Thursday, February 24, 2011

J. O'Connor and HFU: Perfect Together


Not to make light of a serious incident (the university already has done that), but the best part was the coach's defense.

The head coach of the men's basketball team of Holy Family University in Philadelphia conducted an early-morning rebounding drill Tuesday, January 25. three days after a 15-point loss to Concordia College. Notwithstanding an apparently damning video, Coach John O'Connor explained away his behavior in an interview with Philadelphia Inquirer staff:

"But what happened was him and another player had been competing for three or four balls. As I threw one more up, they went for it and the ball was knocked outside the circle. What I like them to do is just leave the ball alone. But Matt had gone to get the basketball. I went to get the basketball, and then I went to grab the ball out of his hand, and I unintentionally made contact with him."

The coach then, according to the video, kicked at the prone player and yelled.

"You're trying to continue the drill, and you're trying to get things to move as rapid as possible," he said. "So all I'm doing is I give him a nudge with my foot just to get him to continue, to get up so we can continue the drill."

Seconds later, the sophomore forward, his lip bloodied, arose. As Kravchuk moved away, O'Connor's yelling persisted. The player continued to talk to an assistant, presumably to discuss the incident and let him know he had injured a wrist trying to break his fall. At that point, O'Connor dismissed him from practice.

"As he gets up, I'm just continuing the drill," he said. "It's nothing between me and Matt. But I hear him and one of my assistants continuing to talk behind me. So I kind of turn around and basically say, 'What's going on?' And he says, 'I've got a bloody nose.' And I was kind of like, 'Good, that's what the drill is all about. That's the drill.' And then I just turn and continue the drill again. And then I hear Matt still talking back there, and just to defuse everything, I throw him out of the gym."

Later that day, O'Connor brought Kravchuk into the coach's office- his turf- and said he was sorry, as he explained to the other players afterward. But Kravchuk explained today on ABC's Good Morning America that he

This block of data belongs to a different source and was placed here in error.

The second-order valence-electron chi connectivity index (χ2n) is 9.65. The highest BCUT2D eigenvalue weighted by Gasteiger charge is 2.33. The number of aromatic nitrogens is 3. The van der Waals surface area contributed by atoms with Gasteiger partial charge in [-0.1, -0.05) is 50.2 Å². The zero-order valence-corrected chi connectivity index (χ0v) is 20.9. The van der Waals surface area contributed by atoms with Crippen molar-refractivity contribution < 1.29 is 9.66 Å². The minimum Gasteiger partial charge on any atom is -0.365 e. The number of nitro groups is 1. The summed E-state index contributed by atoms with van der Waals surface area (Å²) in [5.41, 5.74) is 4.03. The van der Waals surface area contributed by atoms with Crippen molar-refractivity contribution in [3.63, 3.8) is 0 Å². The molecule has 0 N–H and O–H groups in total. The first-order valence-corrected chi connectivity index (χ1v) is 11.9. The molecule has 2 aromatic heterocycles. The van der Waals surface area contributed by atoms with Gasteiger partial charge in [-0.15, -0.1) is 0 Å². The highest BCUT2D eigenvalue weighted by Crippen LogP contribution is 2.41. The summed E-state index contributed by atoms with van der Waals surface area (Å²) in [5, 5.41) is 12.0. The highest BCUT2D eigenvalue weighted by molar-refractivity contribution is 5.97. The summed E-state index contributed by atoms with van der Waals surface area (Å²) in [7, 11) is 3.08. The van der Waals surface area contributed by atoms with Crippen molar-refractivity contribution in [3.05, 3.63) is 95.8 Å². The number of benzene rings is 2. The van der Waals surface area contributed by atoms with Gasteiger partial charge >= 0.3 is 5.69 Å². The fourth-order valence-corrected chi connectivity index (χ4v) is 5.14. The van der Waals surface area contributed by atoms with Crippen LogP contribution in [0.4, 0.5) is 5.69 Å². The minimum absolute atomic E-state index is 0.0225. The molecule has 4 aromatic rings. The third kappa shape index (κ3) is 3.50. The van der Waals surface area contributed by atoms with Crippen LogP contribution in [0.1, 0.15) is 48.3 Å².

e-mailed a note about the incident to Holy Family University's athletic director and later met with her and was assured some action would be taken. That's why he continued going to practice, Kravchuk said. When the athletic director wouldn't tell Kravchuk or his family what was done, he said he decided to pursue the matter.

The family's attorney told the Inquirer that his client contacted the district attorney's office in Philadelphia (which has not decided whether to file charges) only after Kravchuk's parents met with the university's vice president and president and received an inadequate response.

Following the altercation, O'Connor coached the team for five more games. Five more games, When the incident became public with the report (video, below) from the local Fox affilate on February 19, the University swung into action, boldly suspending- not discharging- an employee who evidently had committed an assault on the job, in the workplace. (Try assaulting a fellow employee or a client in your workplace; no, don't.)

When the coach and the player (both with counsel) squared off on Good Morning America, George Stephanopoulos couldn't resist the temptation for the "feelings" moment morning television is so good at. Prompting O'Connor to address Kravchuck, the coach said